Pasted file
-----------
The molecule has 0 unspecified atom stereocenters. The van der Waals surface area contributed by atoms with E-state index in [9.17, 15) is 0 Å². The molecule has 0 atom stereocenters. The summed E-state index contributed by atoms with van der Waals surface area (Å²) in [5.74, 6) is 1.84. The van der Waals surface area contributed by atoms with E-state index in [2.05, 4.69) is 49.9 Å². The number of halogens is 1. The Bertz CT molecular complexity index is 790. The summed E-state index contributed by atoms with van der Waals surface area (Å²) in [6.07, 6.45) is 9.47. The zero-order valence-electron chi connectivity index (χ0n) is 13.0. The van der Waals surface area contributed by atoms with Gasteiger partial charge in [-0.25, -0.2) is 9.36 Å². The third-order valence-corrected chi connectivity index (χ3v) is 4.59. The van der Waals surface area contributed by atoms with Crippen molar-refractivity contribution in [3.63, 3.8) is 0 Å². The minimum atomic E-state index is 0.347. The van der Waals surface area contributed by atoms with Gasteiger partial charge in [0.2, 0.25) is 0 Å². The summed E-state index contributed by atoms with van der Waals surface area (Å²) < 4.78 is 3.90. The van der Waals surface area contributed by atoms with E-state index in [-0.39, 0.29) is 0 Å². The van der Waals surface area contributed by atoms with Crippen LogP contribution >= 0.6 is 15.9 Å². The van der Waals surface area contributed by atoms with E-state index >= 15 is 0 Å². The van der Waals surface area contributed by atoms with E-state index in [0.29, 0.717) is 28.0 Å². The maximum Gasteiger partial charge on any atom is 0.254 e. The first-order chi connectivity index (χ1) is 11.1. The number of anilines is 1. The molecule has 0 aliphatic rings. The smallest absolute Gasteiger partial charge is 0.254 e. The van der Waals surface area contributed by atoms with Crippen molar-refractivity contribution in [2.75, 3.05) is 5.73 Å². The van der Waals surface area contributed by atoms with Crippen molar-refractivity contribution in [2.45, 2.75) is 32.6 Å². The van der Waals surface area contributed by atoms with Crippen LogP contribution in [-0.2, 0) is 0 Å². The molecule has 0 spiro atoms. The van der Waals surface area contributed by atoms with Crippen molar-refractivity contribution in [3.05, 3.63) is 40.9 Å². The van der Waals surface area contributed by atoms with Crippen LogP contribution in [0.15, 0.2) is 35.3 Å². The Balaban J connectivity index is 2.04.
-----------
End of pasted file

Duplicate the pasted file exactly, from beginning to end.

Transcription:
The molecule has 0 unspecified atom stereocenters. The van der Waals surface area contributed by atoms with E-state index in [9.17, 15) is 0 Å². The molecule has 0 atom stereocenters. The summed E-state index contributed by atoms with van der Waals surface area (Å²) in [5.74, 6) is 1.84. The van der Waals surface area contributed by atoms with E-state index in [2.05, 4.69) is 49.9 Å². The number of halogens is 1. The Bertz CT molecular complexity index is 790. The summed E-state index contributed by atoms with van der Waals surface area (Å²) in [6.07, 6.45) is 9.47. The zero-order valence-electron chi connectivity index (χ0n) is 13.0. The van der Waals surface area contributed by atoms with Gasteiger partial charge in [-0.25, -0.2) is 9.36 Å². The third-order valence-corrected chi connectivity index (χ3v) is 4.59. The van der Waals surface area contributed by atoms with Crippen molar-refractivity contribution in [3.63, 3.8) is 0 Å². The minimum atomic E-state index is 0.347. The van der Waals surface area contributed by atoms with Gasteiger partial charge in [0.2, 0.25) is 0 Å². The summed E-state index contributed by atoms with van der Waals surface area (Å²) < 4.78 is 3.90. The van der Waals surface area contributed by atoms with E-state index in [-0.39, 0.29) is 0 Å². The van der Waals surface area contributed by atoms with Crippen LogP contribution >= 0.6 is 15.9 Å². The van der Waals surface area contributed by atoms with E-state index >= 15 is 0 Å². The van der Waals surface area contributed by atoms with E-state index in [0.29, 0.717) is 28.0 Å². The maximum Gasteiger partial charge on any atom is 0.254 e. The first-order chi connectivity index (χ1) is 11.1. The number of anilines is 1. The molecule has 0 aliphatic rings. The smallest absolute Gasteiger partial charge is 0.254 e. The van der Waals surface area contributed by atoms with Crippen molar-refractivity contribution in [2.75, 3.05) is 5.73 Å². The van der Waals surface area contributed by atoms with Crippen molar-refractivity contribution in [2.45, 2.75) is 32.6 Å². The van der Waals surface area contributed by atoms with Crippen LogP contribution in [-0.2, 0) is 0 Å². The molecule has 0 spiro atoms. The van der Waals surface area contributed by atoms with Crippen molar-refractivity contribution in [3.05, 3.63) is 40.9 Å². The van der Waals surface area contributed by atoms with Crippen LogP contribution in [0.15, 0.2) is 35.3 Å². The Balaban J connectivity index is 2.04.